The final article was over 1,800 words – way longer than I had planned. I was curious if anyone would read all those words, but I knew the article provided solid, actionable information.

I also invited women to connect with me and to DM me.

What are my LinkedIn newsletter results (so far?)

 

  • By the end of the first day after publication, I had 163 subscribers. I was so happy! LinkedIn automatically sends subscribers an email as soon as I publish a newsletter, so I reach these readers directly.
  • By that following Monday, I had over four hundred subscribers. I was even happier!
  • And then, a LinkedIn editor found my article and promoted it on the home feed. All of a sudden, my LinkedIn DMs blew up. Women read my article and vibed with my message. Responding to everyone took more than eight hours, spread over two days. It was amazing!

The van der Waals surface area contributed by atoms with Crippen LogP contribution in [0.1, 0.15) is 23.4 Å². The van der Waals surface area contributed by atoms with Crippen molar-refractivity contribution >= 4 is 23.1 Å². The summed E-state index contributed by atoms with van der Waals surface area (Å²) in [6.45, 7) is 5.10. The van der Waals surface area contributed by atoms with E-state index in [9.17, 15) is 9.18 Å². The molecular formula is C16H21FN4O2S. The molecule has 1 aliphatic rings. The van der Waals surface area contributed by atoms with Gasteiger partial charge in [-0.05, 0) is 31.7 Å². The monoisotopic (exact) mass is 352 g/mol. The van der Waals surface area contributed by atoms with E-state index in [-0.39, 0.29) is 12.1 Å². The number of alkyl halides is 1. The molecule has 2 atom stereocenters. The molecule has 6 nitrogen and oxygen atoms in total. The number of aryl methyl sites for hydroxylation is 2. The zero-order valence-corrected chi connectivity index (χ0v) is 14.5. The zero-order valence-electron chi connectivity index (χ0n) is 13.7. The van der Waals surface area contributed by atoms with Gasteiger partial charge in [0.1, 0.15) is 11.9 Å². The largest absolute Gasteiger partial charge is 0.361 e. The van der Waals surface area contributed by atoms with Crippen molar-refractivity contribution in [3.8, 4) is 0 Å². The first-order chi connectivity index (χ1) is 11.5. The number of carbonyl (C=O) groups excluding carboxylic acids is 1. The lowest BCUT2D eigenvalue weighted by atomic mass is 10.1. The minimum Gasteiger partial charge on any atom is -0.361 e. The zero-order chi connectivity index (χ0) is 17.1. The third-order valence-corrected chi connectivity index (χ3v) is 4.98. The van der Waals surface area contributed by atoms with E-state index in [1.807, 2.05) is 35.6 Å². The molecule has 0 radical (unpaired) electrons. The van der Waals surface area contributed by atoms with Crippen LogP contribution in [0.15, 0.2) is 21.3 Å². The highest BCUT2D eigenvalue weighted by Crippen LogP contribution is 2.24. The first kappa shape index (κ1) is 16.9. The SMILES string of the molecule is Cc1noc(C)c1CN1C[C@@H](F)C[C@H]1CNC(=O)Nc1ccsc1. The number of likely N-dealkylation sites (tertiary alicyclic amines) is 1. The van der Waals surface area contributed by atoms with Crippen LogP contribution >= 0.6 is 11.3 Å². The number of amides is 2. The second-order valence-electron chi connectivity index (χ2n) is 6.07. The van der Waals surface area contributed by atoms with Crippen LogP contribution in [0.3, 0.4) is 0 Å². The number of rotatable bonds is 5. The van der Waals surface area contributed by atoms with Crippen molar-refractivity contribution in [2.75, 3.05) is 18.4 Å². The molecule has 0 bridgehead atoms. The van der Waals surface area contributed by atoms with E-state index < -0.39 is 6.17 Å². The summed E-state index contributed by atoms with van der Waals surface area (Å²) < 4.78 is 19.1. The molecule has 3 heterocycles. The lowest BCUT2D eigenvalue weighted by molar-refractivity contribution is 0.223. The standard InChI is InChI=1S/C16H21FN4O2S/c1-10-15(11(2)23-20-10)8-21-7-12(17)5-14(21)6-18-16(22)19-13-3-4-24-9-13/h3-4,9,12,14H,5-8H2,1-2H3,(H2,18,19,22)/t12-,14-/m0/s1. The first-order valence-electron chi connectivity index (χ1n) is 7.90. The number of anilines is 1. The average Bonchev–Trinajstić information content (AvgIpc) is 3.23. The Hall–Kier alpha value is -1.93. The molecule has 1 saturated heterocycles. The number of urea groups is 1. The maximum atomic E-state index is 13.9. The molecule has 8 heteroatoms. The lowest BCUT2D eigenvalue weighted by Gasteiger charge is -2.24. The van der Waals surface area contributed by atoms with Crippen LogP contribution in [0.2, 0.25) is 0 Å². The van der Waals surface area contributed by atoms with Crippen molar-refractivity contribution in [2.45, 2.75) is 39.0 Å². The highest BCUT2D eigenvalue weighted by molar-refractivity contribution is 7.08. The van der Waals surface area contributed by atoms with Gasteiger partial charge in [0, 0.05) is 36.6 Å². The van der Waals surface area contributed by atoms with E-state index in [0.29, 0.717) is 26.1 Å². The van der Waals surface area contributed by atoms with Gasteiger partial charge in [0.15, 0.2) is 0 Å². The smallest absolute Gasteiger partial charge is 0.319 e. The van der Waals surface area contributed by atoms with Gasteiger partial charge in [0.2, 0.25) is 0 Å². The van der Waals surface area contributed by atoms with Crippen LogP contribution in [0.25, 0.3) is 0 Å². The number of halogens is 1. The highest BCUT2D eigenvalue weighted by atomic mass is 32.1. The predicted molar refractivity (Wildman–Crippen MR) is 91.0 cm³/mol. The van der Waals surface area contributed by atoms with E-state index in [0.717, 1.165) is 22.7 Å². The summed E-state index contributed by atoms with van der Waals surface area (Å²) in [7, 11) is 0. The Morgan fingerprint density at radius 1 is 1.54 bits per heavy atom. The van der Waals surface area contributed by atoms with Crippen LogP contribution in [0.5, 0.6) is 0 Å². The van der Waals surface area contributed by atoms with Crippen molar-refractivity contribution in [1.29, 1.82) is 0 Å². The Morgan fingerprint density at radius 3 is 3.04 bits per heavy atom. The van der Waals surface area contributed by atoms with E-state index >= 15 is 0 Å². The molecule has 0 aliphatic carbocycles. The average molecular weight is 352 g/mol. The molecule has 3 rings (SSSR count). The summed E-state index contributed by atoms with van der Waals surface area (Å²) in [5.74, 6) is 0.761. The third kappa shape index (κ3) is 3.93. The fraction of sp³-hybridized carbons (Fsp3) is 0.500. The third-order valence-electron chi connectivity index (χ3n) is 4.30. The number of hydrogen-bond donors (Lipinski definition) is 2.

• Since then, the article has been viewed over 100,000 times and has received over 1,000 likes and over 130 comments. And yes, I responded to all of those comments. Why?
  • It’s not enough to simply post on LinkedIn and call it good. If you want to build a community, that means engaging with your audience right after they post and helping them feel seen. By doing so, I was able to start some fantastic conversations with women who would never have opened up to me any other way.

Today, the newsletter has almost 1,700 subscribers. And yes, that first article is positioning!

My LinkedIn newsletter future feels bright.

What I’m (still) learning about LinkedIn newsletters: